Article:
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Compaq Portable Power Supply

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    Compaq Portable Power Supply

    I've got 2 of the original Compaq "luggable" Portables. Both have bad power supplies. I pulled the covers and the capacitors look horrible. Not the usual bulging that you would expect to see, but actually corroded like an old car battery! Has anyone had success repairing these power supplies? Are there schematics available somewhere?
    "Manning the earliest spacecraft, flying an aeroplane, with only one propeller to keep you in the sky. Can you imagine that?" -Jean-Luc Picard

    #2
    Originally posted by KevinO View Post
    I've got 2 of the original Compaq "luggable" Portables. Both have bad power supplies. I pulled the covers and the capacitors look horrible. Not the usual bulging that you would expect to see, but actually corroded like an old car battery! Has anyone had success repairing these power supplies? Are there schematics available somewhere?
    I have since read some other threads about the tantalum capacitors in these failing at a high rate. Strange, isn't usually just electrolytics? It was those that were nasty looking. I suppose I'm going to have to take the thing apart down to nothing to get this PS (that stands for Power Supply...really!) and see what there is to see. I'm just worried about whether or not it's worth trying, since I've had a commodore 128 power supply on my bench for several days that I can't seem to fix and it has only 20 parts!
    "Manning the earliest spacecraft, flying an aeroplane, with only one propeller to keep you in the sky. Can you imagine that?" -Jean-Luc Picard

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      #3
      Can you post some pictures of what you're dealing with?
      This space intentionally left blank [ ].

      Comment


        #4
        Originally posted by arrow_runner View Post
        Can you post some pictures of what you're dealing with?
        I'm at work at the moment, but maybe I can get to it tonight, take it apart and see what's what. Then I'll post some pics. Where I was going with my general question is that if they are hard to repair, as switchers often are, I don't want to order and install $25 worth of capacitors (those big electrolytics can be expensive) if it's not likely to work anyway.
        "Manning the earliest spacecraft, flying an aeroplane, with only one propeller to keep you in the sky. Can you imagine that?" -Jean-Luc Picard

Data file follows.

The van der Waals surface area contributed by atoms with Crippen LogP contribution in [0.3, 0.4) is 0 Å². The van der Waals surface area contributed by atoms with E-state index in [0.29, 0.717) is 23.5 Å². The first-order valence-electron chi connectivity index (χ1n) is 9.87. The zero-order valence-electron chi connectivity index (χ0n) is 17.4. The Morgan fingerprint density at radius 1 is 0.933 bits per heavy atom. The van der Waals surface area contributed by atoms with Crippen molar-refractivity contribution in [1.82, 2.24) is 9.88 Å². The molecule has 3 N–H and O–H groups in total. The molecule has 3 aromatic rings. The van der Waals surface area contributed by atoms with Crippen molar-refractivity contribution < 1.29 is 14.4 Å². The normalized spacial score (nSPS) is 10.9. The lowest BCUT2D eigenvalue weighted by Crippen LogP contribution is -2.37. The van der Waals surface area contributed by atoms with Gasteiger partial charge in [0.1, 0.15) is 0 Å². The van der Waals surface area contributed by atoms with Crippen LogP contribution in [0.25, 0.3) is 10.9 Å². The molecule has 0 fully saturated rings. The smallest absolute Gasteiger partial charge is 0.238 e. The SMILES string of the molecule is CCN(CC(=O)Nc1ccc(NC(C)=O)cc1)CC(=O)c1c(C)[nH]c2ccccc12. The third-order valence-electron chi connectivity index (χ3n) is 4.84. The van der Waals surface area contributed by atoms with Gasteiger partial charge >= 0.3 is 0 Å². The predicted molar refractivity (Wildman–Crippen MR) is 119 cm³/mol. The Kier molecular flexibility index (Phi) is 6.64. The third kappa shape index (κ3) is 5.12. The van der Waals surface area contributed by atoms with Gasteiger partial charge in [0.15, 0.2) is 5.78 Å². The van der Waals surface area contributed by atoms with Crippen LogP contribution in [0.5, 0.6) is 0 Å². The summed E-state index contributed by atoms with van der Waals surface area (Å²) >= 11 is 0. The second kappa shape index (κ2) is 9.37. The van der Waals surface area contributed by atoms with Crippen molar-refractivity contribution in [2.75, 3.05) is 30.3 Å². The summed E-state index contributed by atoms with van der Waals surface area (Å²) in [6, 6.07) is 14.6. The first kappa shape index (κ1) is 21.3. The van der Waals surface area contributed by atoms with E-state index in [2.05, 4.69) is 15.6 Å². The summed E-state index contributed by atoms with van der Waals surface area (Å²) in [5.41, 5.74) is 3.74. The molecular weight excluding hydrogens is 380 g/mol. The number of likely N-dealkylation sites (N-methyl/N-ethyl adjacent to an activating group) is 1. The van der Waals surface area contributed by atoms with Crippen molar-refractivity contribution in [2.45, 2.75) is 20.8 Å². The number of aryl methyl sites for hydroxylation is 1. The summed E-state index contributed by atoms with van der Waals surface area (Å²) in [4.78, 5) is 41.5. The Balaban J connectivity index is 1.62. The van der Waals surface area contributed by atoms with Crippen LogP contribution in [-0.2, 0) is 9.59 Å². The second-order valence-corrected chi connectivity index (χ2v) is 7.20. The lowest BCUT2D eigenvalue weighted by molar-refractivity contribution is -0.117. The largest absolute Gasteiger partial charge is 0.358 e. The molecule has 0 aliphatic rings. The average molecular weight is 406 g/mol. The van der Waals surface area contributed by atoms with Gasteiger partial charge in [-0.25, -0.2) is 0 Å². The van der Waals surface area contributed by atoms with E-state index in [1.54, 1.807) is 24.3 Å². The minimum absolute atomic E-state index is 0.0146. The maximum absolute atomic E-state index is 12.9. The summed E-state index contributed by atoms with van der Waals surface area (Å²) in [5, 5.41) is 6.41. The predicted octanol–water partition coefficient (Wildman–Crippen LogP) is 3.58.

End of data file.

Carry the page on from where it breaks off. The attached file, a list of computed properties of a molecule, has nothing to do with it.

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          #5
          That's the way my new MSI motherboard looked too btw. Almost all caps were leaking black crap on top and all over them. Normally I've just seen a hole or a bulge but these seem like what you saw. I didn't notice any damage on the board from mine but naturally we're talking apples and chickens. I would think in your case as long as it didn't damage the pcb it might be salvageable however I don't know if multiple bad capacitors would cause any voltage increases or unseen damage to other components.
          Looking to acquire: IBM 5100, Altair 8800

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            #6
            Electrolytics have a limited service life--I don't understand why people seem to think anything electronic will last forever. Electrolytics use a paste layered between sheets of (usually) aluminum foil (older caps may use tinfoil). Eventually, the electrolyte either dries out or gets overheated or corrodes the aluminum and leaks. Solid electrolyte caps are new and so for the most part, the greatest selection is in SMT types.

            Older tantalums do fail because again, they use a paste electrolyte. New tantalums do not have this problem, as the electrolyte is solid. When tantalums fail, the failure is usually noisy--usually a sharp "crack" or "bang" like a small firecracker. Most electrolytics fail silently.
            Reach me: vcfblackhole _at_ protonmail dot com.

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              #7
              Originally posted by Chuck(G) View Post
              Electrolytics have a limited service life--I don't understand why people seem to think anything electronic will last forever.
              I sure hope I didn't give the impression that I thought that! But I did not know that older tantalums used a paste electrolyte, so I appreciate your sharing that.

              I'm not going to get back to this for a couple days, but I will try to get it apart this weekend and get a better look.
              "Manning the earliest spacecraft, flying an aeroplane, with only one propeller to keep you in the sky. Can you imagine that?" -Jean-Luc Picard

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